Hate Crimes Facts
Hate Crimes Facts

40 Important Facts about Hate Crimes

By Nathan James, Associate Writer
Published March 27, 2018
  • Hate crime legislation in the United States differs widely from state to state, but hate crimes are, succinctly, crimes motivated by animus toward members of a specific group or demographic.[10]
  • The concept of a hate crime emerged in the late 1970s in the United States. Hate crime legislation became a widespread phenomenon in the 1980s, when various state lawmakers began classifying racially motivated crimes as a distinct form of crime.[10][11]
  • Many countries have followed the United States in adopting hate crime laws, or near equivalents, including Great Britain, Australia, Canada, and Germany.[11]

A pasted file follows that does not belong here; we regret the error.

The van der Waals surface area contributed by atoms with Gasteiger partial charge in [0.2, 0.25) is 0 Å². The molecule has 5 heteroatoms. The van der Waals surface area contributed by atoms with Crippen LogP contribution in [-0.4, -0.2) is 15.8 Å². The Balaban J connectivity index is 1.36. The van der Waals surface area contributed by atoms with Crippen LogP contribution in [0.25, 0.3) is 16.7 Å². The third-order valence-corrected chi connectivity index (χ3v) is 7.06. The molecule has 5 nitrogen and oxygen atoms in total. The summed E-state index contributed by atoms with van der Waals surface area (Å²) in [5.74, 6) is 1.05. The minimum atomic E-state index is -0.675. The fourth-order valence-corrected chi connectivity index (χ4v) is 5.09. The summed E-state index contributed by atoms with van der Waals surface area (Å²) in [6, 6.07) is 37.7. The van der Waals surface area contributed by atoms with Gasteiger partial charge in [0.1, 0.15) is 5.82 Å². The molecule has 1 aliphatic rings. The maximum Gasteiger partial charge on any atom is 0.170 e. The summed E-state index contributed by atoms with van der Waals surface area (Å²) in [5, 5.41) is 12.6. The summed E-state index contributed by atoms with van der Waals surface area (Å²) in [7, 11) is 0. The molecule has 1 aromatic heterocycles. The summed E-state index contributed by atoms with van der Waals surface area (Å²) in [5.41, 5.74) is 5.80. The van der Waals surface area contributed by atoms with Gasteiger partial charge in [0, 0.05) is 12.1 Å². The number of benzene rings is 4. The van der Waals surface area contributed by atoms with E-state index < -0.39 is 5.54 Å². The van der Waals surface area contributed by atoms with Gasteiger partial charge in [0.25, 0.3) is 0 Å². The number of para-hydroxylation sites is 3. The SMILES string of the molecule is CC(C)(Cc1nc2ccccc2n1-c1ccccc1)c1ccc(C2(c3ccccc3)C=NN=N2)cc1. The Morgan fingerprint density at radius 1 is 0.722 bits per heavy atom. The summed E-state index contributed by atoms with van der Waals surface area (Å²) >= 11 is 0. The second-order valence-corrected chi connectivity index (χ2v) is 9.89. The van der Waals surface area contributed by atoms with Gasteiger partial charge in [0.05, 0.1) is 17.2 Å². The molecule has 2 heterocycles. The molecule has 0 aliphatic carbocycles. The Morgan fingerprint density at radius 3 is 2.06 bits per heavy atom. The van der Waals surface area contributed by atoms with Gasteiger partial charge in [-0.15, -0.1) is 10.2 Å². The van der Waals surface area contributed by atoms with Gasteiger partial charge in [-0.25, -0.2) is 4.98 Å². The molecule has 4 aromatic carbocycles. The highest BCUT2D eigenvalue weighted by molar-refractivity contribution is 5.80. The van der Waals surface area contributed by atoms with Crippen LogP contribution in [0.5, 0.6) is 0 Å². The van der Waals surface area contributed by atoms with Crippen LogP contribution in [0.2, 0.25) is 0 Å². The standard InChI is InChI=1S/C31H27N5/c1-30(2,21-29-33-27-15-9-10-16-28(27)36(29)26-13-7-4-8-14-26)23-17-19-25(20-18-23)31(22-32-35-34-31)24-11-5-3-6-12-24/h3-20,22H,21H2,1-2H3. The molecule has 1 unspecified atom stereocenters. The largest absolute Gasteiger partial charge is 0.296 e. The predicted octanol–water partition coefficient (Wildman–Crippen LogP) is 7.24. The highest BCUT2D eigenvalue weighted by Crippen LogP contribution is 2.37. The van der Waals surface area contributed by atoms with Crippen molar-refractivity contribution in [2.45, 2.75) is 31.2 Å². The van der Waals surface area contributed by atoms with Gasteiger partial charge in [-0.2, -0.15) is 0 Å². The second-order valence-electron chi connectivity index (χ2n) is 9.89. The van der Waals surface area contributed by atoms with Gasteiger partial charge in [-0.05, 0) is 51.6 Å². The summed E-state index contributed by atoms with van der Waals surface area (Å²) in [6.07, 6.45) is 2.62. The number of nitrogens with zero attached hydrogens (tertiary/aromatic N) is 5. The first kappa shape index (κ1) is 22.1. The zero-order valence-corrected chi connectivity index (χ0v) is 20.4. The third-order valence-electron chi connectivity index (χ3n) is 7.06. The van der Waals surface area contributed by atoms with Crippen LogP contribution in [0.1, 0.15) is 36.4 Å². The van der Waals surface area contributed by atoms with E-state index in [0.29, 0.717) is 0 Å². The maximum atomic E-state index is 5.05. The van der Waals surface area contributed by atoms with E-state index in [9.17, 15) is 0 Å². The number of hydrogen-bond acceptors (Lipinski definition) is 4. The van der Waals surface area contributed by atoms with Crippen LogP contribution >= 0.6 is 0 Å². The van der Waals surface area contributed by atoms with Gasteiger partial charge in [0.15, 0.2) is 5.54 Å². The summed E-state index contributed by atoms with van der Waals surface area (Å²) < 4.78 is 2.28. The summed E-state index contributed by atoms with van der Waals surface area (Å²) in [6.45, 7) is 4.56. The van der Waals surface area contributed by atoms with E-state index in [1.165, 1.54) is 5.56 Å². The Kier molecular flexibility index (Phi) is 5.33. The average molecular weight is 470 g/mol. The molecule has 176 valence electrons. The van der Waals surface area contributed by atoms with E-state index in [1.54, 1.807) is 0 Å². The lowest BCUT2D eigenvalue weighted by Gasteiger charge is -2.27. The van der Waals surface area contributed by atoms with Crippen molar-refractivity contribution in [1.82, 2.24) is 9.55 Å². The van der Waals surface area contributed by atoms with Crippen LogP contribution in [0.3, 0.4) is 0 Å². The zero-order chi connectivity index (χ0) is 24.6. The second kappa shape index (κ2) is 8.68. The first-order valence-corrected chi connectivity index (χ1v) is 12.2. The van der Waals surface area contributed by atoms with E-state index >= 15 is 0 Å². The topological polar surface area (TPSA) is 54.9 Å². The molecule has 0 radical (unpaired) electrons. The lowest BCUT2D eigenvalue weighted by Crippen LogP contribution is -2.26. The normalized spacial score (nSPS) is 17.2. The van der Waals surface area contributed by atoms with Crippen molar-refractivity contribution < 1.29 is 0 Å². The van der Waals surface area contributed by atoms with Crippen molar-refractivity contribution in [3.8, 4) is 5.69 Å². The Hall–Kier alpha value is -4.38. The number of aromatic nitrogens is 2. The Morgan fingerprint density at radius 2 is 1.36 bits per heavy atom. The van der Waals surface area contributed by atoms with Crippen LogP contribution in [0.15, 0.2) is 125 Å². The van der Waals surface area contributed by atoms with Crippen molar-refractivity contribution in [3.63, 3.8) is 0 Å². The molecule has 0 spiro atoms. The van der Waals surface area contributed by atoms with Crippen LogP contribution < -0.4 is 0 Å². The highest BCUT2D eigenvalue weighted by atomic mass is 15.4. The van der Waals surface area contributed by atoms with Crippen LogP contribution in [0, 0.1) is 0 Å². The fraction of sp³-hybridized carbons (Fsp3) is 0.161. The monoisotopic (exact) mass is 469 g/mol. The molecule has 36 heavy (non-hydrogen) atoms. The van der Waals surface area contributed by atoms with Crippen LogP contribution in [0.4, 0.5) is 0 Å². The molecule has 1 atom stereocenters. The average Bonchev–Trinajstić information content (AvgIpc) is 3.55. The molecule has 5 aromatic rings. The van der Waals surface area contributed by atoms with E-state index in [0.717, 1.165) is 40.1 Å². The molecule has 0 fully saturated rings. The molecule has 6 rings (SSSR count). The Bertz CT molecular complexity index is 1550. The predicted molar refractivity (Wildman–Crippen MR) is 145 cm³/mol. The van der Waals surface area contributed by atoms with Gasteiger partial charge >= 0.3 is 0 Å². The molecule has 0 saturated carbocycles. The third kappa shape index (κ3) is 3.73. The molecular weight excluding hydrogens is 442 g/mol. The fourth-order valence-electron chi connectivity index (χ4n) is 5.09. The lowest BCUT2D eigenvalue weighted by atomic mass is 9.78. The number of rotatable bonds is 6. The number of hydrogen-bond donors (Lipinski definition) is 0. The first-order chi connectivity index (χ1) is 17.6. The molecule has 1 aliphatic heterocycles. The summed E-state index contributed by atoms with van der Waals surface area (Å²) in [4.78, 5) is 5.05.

• Statistically, blacks, Jews, and gay men are the most common targets of hate crimes.[7]
  • The 2009 Matthew Shepard and James Byrd Jr. Hate Crimes Prevention Act expanded the federal definition of a hate crime to include crimes motivated by bias against disability, gender, gender identification, or sexual orientation.[9]
  • Most hate crimes that occur in the United States do not involve physical violence. In 2015, only 1/3 of all reported cases were violent crimes.[7]
  • Proponents of hate crime legislation argue that hate crimes differ from other crimes in that the violence is intended to send a message of intimidation to the victim’s entire community.[10]
  • Critics of hate crime legislation argue that hate crime laws violate the equal protection that is guaranteed by the Constitution; such legislation indicates that victims of “protected classes” are of greater value than other victims by punishing their perpetrators to a greater extent.[3]